“Constructing a Humanist Politics”


Issue No 22 Friday 06 February 2009





This week


·        Our Government’s Response To Mexico’s NARCOTERRORISM: Reclassify Cannabis From C To B



What is happening now of interest to Civic Republicanism




·        Our Government’s Response To Mexico’s NARCOTERRORISM: Reclassify Cannabis From C To B


Following a lengthy debate cannabis has been reclassified by the government from a Class C to a Class B drug. This will mean it carries a higher maximum jail sentence for possession


Home Secretary Jacqui Smith said there was "uncertainty at the least" on the future impact on young people's mental health as a result of using cannabis. Therefore she was going to "err on the side of caution and protect the public" by upping the classification level.


In 2004, the then Home Secretary David Blunkett approved the reclassification of cannabis from Class B (which it had been since the 1971 act) to Class C. The move followed a report from the Home Affairs Select Committee and advice from an independent panel of experts - the Advisory Council on the Misuse of Drugs (ACMD).


Mr Blunkett said he hoped the move would free the police to concentrate on more "serious drugs". Advice to forces in England and Wales said possession of the drug in small quantities would normally be dealt with by an informal warning or caution.


In May 2008, however, the current Home Secretary Jacqui Smith announced that she would reverse the 2004 decision and put cannabis back into category B. The move went against the ACMD's latest recommendations, but was, she said, necessary because of research linking heavy use of the drug with schizophrenia and other mental illnesses.


In a previous CRN we published a discussion on the disastrous effects of the Drugs Prohibition policy followed by the majority of the world’s nations including Britain. This argument over the classification of cannabis as either a Class B or Class C is really beside the point The important point concerns the criminalisation of all drugs whereby the production, distribution and retailing of one of the world’s  major industries is handed lock, stock and barrel over to the criminal fraternity.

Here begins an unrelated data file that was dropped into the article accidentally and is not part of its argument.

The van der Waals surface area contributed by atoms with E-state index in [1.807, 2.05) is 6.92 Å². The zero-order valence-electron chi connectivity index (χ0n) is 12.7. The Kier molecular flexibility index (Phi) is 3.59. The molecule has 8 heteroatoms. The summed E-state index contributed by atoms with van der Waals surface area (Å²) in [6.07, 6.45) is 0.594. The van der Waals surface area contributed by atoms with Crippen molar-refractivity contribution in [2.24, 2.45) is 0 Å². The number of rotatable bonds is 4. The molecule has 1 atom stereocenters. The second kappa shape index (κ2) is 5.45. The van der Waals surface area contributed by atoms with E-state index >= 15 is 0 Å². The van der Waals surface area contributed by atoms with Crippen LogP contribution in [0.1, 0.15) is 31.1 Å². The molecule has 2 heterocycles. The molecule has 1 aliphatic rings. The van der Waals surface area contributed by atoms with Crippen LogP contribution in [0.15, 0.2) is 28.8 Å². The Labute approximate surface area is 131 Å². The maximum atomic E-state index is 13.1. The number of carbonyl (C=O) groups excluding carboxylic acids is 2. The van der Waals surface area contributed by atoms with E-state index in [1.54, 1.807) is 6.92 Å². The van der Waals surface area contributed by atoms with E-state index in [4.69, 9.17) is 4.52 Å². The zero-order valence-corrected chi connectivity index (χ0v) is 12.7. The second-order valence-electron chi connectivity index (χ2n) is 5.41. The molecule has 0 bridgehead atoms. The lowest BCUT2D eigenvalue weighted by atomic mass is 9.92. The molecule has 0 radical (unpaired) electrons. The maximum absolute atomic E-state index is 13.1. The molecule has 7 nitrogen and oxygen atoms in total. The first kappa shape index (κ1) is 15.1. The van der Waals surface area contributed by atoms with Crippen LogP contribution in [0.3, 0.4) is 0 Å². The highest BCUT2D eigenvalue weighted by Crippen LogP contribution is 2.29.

Whereas we may debate the finer points between an B or C classification for cannabis the very fact of it being criminalized is leading to enormous consequences for our society with the development of gangs, knife crime, overflowing prisons, incessant robberies, degradation of individuals and families - the list in endless.


But however bad the effects of Prohibition are in our own society they can pale into insignificance when compared with some other countries. Although most people in Britain are hardly aware of it, Mexico is one such and the United States is becoming increasingly uncomfortable as it southern neighbour is seeing its government loosing its grip on all aspect of the country.


In a November 2008 report on possible global security risks, the US Joint Forces Command (USJFCOM) said the greatest risk of a “rapid and sudden collapse” lay in two places on the planet. One was Pakistan; the other was Mexico.”


“NARCOTERRORISM” the report said,” - that is intimidation and violence by drug traffickers – threatens to bring the country to its knees. According to the USJFCOM report “The Mexican government, its politicians, police and judicial infrastructure are all under sustained assault and pressure by criminal gangs and narcotraffic cartels. That translates as “indiscriminate kidnappings, nearly daily beheadings, and gangs that mock and kill government agents.